That last sentence is very important.  If the average major-league baseball team scored as many runs as the average NBA team scored points, the significance of luck in baseball would be greatly diminished.

We've all seen games where a pitcher has yielded several hard line drives that all happened to be hit right at fielders -- resulting in no harm to the team.  But if one of those batters had swung just a fraction of a second earlier or later, that screaming line drive that went straight to the center fielder would have ended up in the gap for a double or triple instead.  (If the batter had gotten under the ball just a little bit more, that ball might have soared out of the park for a home run instead.)  And in any single game, one extra-base hit can make a huge difference.

Three of the last four Giants' postseason wins were by one-run margins.  The one last night went 18 innings before the Giants won, 2-1.  The Nationals were one out away from winning that game in nine innings.  Do you realize how many times in extra innings, the Nationals could have scored and won the game if just one batted ball had found a hole in the Giants defense?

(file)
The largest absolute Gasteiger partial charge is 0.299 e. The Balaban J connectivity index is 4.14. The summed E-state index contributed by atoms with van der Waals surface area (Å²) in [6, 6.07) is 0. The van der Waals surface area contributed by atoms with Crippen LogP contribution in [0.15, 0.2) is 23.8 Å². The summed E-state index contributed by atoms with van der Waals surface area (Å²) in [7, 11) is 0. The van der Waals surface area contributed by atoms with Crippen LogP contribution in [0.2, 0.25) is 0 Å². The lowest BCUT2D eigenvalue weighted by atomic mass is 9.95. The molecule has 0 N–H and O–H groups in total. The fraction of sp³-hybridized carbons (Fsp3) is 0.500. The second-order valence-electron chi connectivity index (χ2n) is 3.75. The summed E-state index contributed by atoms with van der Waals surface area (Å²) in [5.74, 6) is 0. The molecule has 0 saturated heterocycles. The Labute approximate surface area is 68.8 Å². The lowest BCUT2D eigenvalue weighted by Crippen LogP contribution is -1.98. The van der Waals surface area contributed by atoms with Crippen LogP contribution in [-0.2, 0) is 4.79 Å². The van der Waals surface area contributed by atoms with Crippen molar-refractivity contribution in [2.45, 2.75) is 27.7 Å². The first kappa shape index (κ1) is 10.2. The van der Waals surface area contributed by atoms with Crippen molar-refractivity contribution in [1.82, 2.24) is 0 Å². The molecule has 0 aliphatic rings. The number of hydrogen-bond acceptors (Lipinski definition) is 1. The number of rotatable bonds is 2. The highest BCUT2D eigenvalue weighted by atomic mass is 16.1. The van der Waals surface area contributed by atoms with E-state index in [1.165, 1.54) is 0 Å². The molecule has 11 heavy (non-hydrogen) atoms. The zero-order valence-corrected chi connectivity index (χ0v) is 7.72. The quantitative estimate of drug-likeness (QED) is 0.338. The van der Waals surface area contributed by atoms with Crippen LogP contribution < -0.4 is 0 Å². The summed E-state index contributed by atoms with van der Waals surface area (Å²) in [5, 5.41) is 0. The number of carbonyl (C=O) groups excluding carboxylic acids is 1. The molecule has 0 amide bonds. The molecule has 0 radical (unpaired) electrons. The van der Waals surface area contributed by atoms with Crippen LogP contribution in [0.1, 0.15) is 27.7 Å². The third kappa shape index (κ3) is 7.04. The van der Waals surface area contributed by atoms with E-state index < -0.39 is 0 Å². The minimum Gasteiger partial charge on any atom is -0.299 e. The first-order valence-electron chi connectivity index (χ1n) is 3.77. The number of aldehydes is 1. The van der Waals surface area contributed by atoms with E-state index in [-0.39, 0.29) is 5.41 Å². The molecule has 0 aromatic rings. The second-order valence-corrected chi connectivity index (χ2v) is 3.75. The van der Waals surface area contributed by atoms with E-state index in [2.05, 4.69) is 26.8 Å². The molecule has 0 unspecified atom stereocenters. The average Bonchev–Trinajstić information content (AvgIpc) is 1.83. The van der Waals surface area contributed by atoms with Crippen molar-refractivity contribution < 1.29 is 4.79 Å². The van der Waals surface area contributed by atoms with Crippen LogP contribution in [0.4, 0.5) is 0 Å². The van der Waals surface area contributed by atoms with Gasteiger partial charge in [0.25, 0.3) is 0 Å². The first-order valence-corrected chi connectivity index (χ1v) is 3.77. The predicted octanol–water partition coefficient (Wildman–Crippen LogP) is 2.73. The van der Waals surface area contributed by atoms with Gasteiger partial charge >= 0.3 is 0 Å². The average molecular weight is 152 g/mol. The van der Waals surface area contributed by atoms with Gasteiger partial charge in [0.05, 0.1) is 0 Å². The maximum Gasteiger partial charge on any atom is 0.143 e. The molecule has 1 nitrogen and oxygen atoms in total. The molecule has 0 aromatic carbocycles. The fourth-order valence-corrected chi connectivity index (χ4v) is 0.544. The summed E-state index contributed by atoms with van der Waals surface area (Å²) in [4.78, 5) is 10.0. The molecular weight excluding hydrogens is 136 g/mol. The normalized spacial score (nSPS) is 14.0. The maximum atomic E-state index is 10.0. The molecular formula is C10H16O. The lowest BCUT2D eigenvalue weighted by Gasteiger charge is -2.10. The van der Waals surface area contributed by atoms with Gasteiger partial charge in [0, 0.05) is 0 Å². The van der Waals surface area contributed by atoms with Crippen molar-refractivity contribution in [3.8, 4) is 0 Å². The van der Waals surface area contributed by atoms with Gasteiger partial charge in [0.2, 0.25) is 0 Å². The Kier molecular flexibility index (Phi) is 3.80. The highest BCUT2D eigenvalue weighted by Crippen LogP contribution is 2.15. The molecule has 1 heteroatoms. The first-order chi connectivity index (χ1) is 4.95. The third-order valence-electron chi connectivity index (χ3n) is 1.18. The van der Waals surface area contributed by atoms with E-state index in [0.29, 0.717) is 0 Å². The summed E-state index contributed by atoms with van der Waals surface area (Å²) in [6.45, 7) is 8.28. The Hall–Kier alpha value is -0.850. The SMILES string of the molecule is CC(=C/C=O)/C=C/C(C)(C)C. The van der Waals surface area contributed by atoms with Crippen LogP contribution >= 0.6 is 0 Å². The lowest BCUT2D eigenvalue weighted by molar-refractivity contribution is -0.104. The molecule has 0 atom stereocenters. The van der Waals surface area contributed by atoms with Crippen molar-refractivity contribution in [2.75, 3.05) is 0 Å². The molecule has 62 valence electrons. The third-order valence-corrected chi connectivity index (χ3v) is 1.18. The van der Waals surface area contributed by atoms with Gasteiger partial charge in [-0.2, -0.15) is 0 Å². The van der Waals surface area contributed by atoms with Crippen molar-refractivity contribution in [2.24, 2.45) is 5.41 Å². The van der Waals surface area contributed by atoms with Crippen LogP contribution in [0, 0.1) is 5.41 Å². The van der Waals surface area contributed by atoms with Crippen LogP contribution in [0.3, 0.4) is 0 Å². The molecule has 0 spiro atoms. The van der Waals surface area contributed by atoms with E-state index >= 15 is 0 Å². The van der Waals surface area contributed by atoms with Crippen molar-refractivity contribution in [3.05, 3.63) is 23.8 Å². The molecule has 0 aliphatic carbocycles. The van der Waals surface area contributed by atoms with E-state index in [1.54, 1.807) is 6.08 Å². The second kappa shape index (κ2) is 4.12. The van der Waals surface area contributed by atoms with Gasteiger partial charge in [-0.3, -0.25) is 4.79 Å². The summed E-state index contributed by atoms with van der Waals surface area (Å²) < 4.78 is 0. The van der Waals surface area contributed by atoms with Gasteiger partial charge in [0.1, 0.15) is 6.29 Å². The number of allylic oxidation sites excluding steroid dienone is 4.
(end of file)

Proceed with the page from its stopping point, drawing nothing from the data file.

One other baseball-related note before I finish up.  

It was recently reported that Ben Affleck refused to wear a New York Yankees cap in his new movie, Gone Girl.  

Ben Affleck throws like a girl
The movie's director, David Fincher, wanted Affleck to wear a Yankees cap in one brief scene because he thought it worked best for the movie.  But Affleck refused.  "I will never hear the end of it," Affleck -- a notorious Red Sox fan -- told Fincher.  (Fincher directed The Social Network, The Girl with the Dragon Tattoo, Fight Club, and a couple of episodes of House of Cards -- so he knows a little about directing.)

I heard that the reporters have the facts bass-ackwards.  My understanding is that the Yankees cap refused to be worn by Affleck.

My understanding is also that Gone Girl SUCKS!

The cap that refused to
be worn by Ben Affleck
"Brown-Eyed Girl," which was released in 1967, is Van Morrison's most famous recording.  The line "Makin' love in the green grass" was considered a bit risqué back in '67, so radio stations played a censored version.  

That kind of censorship seems quaint today.  Today we only censor records that really need to be censored -- like Nicki Minaj's "Did It On 'Em" ("Man I just sh*tted on 'em . . . If I had a d*ck, I would pull it out and p*ss on 'em").

Here's "Brown Eyed Girl":

Click below to buy the song from Amazon: